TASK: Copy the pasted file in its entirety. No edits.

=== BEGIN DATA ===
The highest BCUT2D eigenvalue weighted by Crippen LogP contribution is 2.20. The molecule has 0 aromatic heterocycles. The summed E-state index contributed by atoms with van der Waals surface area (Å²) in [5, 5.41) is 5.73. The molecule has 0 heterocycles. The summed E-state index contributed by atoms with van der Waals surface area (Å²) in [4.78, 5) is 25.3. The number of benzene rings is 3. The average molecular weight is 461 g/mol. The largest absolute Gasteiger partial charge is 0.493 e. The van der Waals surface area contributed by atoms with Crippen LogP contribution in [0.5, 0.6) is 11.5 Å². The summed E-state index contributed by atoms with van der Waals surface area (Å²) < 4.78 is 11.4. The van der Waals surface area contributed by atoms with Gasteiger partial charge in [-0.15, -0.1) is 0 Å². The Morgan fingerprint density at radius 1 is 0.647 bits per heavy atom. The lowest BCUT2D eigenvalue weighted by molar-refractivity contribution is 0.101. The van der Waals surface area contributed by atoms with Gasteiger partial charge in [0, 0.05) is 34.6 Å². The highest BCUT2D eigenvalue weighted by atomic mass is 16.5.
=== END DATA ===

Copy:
The highest BCUT2D eigenvalue weighted by Crippen LogP contribution is 2.20. The molecule has 0 aromatic heterocycles. The summed E-state index contributed by atoms with van der Waals surface area (Å²) in [5, 5.41) is 5.73. The molecule has 0 heterocycles. The summed E-state index contributed by atoms with van der Waals surface area (Å²) in [4.78, 5) is 25.3. The number of benzene rings is 3. The average molecular weight is 461 g/mol. The largest absolute Gasteiger partial charge is 0.493 e. The van der Waals surface area contributed by atoms with Crippen LogP contribution in [0.5, 0.6) is 11.5 Å². The summed E-state index contributed by atoms with van der Waals surface area (Å²) < 4.78 is 11.4. The van der Waals surface area contributed by atoms with Gasteiger partial charge in [-0.15, -0.1) is 0 Å². The Morgan fingerprint density at radius 1 is 0.647 bits per heavy atom. The lowest BCUT2D eigenvalue weighted by molar-refractivity contribution is 0.101. The van der Waals surface area contributed by atoms with Gasteiger partial charge in [0, 0.05) is 34.6 Å². The highest BCUT2D eigenvalue weighted by atomic mass is 16.5.